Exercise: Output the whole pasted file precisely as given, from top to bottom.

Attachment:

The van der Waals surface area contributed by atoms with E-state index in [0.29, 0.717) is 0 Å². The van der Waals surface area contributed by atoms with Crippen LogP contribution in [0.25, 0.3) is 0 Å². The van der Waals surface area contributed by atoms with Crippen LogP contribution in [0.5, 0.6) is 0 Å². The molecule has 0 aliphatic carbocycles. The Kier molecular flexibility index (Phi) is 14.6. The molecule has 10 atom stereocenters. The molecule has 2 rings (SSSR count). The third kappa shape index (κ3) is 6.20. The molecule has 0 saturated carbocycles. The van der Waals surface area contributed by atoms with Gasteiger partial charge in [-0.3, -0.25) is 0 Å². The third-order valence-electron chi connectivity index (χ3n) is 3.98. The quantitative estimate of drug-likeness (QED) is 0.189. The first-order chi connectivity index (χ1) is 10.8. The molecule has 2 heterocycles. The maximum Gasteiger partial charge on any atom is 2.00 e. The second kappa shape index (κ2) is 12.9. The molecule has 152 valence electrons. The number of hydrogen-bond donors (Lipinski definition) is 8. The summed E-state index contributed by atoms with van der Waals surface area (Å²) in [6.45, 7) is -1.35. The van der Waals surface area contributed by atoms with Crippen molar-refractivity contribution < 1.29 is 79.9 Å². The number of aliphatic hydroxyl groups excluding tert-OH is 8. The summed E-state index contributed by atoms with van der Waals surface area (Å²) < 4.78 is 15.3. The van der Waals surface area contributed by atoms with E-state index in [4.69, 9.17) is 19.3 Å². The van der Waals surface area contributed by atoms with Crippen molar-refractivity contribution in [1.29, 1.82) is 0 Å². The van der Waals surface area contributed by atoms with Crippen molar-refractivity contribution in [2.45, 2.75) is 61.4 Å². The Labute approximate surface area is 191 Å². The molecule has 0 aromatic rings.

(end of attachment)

The van der Waals surface area contributed by atoms with E-state index in [0.29, 0.717) is 0 Å². The van der Waals surface area contributed by atoms with Crippen LogP contribution in [0.25, 0.3) is 0 Å². The van der Waals surface area contributed by atoms with Crippen LogP contribution in [0.5, 0.6) is 0 Å². The molecule has 0 aliphatic carbocycles. The Kier molecular flexibility index (Phi) is 14.6. The molecule has 10 atom stereocenters. The molecule has 2 rings (SSSR count). The third kappa shape index (κ3) is 6.20. The molecule has 0 saturated carbocycles. The van der Waals surface area contributed by atoms with Gasteiger partial charge in [-0.3, -0.25) is 0 Å². The third-order valence-electron chi connectivity index (χ3n) is 3.98. The quantitative estimate of drug-likeness (QED) is 0.189. The first-order chi connectivity index (χ1) is 10.8. The molecule has 2 heterocycles. The maximum Gasteiger partial charge on any atom is 2.00 e. The second kappa shape index (κ2) is 12.9. The molecule has 152 valence electrons. The number of hydrogen-bond donors (Lipinski definition) is 8. The summed E-state index contributed by atoms with van der Waals surface area (Å²) in [6.45, 7) is -1.35. The van der Waals surface area contributed by atoms with Crippen molar-refractivity contribution < 1.29 is 79.9 Å². The number of aliphatic hydroxyl groups excluding tert-OH is 8. The summed E-state index contributed by atoms with van der Waals surface area (Å²) < 4.78 is 15.3. The van der Waals surface area contributed by atoms with E-state index in [4.69, 9.17) is 19.3 Å². The van der Waals surface area contributed by atoms with Crippen molar-refractivity contribution in [1.29, 1.82) is 0 Å². The van der Waals surface area contributed by atoms with Crippen molar-refractivity contribution in [2.45, 2.75) is 61.4 Å². The Labute approximate surface area is 191 Å². The molecule has 0 aromatic rings.